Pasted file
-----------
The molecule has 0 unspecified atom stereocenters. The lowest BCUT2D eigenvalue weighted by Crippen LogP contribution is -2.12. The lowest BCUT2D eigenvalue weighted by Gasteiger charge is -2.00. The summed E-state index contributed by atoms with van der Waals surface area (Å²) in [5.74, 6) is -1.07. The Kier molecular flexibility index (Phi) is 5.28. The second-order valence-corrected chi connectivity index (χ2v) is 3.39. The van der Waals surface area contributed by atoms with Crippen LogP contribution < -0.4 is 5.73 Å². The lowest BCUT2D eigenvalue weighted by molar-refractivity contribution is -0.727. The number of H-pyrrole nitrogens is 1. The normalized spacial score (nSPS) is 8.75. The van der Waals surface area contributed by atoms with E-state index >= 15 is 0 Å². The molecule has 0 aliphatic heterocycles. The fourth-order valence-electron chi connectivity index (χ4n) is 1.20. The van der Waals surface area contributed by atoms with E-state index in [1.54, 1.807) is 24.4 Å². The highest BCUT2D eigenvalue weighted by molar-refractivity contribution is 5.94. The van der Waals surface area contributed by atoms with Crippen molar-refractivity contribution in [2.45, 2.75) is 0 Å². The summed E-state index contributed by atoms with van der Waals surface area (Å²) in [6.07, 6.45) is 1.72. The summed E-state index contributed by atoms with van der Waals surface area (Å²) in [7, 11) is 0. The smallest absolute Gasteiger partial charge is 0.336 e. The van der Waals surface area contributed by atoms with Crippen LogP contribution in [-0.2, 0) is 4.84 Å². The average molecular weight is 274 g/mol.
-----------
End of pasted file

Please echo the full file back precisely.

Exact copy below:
The molecule has 0 unspecified atom stereocenters. The lowest BCUT2D eigenvalue weighted by Crippen LogP contribution is -2.12. The lowest BCUT2D eigenvalue weighted by Gasteiger charge is -2.00. The summed E-state index contributed by atoms with van der Waals surface area (Å²) in [5.74, 6) is -1.07. The Kier molecular flexibility index (Phi) is 5.28. The second-order valence-corrected chi connectivity index (χ2v) is 3.39. The van der Waals surface area contributed by atoms with Crippen LogP contribution < -0.4 is 5.73 Å². The lowest BCUT2D eigenvalue weighted by molar-refractivity contribution is -0.727. The number of H-pyrrole nitrogens is 1. The normalized spacial score (nSPS) is 8.75. The van der Waals surface area contributed by atoms with E-state index >= 15 is 0 Å². The molecule has 0 aliphatic heterocycles. The fourth-order valence-electron chi connectivity index (χ4n) is 1.20. The van der Waals surface area contributed by atoms with E-state index in [1.54, 1.807) is 24.4 Å². The highest BCUT2D eigenvalue weighted by molar-refractivity contribution is 5.94. The van der Waals surface area contributed by atoms with Crippen molar-refractivity contribution in [2.45, 2.75) is 0 Å². The summed E-state index contributed by atoms with van der Waals surface area (Å²) in [6.07, 6.45) is 1.72. The summed E-state index contributed by atoms with van der Waals surface area (Å²) in [7, 11) is 0. The smallest absolute Gasteiger partial charge is 0.336 e. The van der Waals surface area contributed by atoms with Crippen LogP contribution in [-0.2, 0) is 4.84 Å². The average molecular weight is 274 g/mol.